Newly released court documents in the case against the parents of slain Crystal Lake boy Andrew “AJ” Freund suggest that video on the mother’s phone showing the child’s badly beaten body played a key role in the investigation.
Documents cited by the Chicago Tribune noted that footage found on JoAnn Cunningham’s phone shows severe bruising on the face and body of the murdered child.
WGN-TV reported that investigators also found a second video of Cunningham berating AJ for wetting his bed, showing the boy unclothed except for bandages around his wrists and hips.
The existence of the first video and details of its contents were revealed in a sworn statement made by McHenry County sheriff’s Detective Edwin Maldonado in a search warrant request included in newly released documents, according to the Chicago Tribune report.
WGN-TV reported that the court documents also show investigators found a photograph on Cunningham’s phone showing a shopping list that contained items like duct tape, plastic gloves, air freshener, and bleach.
Cunningham and Andrew Freund Sr., the boy’s father, both confessed on April 24 to killing the child, WGN-TV reported.
Both face multiple charges in connection with the boy’s death, including murder.
Autopsy Reveals Cause of Death
An autopsy has revealed that AJ died of multiple blows to the head.
A coroner cited in criminal complaints filed on Thursday, April 25, at the McHenry County Circuit Court, stated that the boy died as a result of craniocerebral trauma caused by blunt force injuries to the head.
Other chilling details were heard in court, according to Fox5, including that prior to being beaten to death, the little boy was forced to take a long, cold shower.
Prosecutors cited by the news outlet said AJ’s parents forced their son “to remain in a cold shower for an extended period of time and/or struck A.F. on or about his body, knowing such acts would cause the death of A.F.”
WGN-TV reported that on April 15 the couple admitted that they put AJ in a cold shower for about 20 minutes after the boy lied about soiled underwear.
Cunningham reportedly put AJ to bed and later checked on him to discover he was dead.
Freund Sr. said, according to WGN-TV, “The next day he took AJ’s body to the basement and stored him in a tote. He said on 4/17/19 he placed AJ inside several trash bags, placed the body in the trunk of his car and drove him in an area in Woodstock.”
He then allegedly dug a shallow grave, placed the child’s body inside, and left.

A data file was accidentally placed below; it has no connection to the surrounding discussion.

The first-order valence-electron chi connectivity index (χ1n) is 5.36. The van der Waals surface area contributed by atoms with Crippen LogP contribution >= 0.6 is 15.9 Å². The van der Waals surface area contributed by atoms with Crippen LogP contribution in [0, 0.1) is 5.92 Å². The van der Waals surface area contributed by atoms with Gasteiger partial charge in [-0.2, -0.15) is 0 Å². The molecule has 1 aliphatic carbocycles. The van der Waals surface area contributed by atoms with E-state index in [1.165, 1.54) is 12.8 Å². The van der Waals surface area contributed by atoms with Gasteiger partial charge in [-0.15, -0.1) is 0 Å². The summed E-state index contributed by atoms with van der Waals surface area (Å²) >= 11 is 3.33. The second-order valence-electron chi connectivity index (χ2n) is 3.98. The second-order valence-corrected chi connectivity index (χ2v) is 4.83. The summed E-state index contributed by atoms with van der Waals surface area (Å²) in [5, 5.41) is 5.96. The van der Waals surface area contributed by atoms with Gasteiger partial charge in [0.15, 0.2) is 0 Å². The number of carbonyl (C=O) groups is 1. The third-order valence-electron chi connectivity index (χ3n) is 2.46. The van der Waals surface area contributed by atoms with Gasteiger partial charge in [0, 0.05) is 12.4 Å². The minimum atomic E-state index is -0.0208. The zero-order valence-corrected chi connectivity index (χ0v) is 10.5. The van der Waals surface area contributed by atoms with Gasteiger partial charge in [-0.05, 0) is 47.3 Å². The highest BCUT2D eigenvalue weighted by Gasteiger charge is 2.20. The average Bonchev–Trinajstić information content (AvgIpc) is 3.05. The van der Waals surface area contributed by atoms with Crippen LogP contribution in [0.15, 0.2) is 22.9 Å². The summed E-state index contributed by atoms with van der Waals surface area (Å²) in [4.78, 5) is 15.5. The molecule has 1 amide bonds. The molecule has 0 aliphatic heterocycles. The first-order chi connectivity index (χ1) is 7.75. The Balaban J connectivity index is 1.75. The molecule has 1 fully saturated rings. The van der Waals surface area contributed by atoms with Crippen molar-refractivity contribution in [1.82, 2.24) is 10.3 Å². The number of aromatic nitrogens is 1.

The parents appeared in McHenry County Court on April 25 where, according to WGN-TV, they faced multiple charges.
JoAnn Cunningham, was charged with five counts of first-degree murder, four counts of aggravated battery, two counts of aggravated domestic battery, and one count of failure to report a missing or child death.
Andrew Freund Sr. was charged with five counts of first-degree murder, two counts of aggravated battery, one count of aggravated domestic battery, two counts of concealment of a homicidal death, and one count of failure to report a missing or child death.
A bond of $5 million has been set for each of the two accused.
Both parents are due in felony court on May 10, according to The Herald.
‘No Longer Have to Suffer’
The boy’s body was found wrapped in plastic on April 24 in a rural area of Woodstock, Crystal Lake Police Chief James Black said at a news conference, according to The Associated Press.
Woodstock is about 50 miles northwest of Chicago and a few miles from the family’s home in Crystal Lake.
In a message intended for the slain boy, the chief said, “We know you are at peace playing in heaven’s playground and are happy you no longer have to suffer.”
On April 23, the police released more than 60 pages of reports written by officers who responded to various calls about the house where AJ lived with his parents, AP reported.
One report described seeing the home littered with dog feces and urine, and a children’s bedroom where “the smell of feces was overwhelming.” Another report said the officer found the house to be “cluttered, dirty, and in disrepair,” and without electricity.
The heavily redacted reports also indicate state child welfare workers were called after officers spotted a large bruise on one of the young boys living there, but that the children appeared to be “healthy and happy” and were not removed from the house.
Epoch Times reporter Jack Phillips and The Associated Press contributed to this article.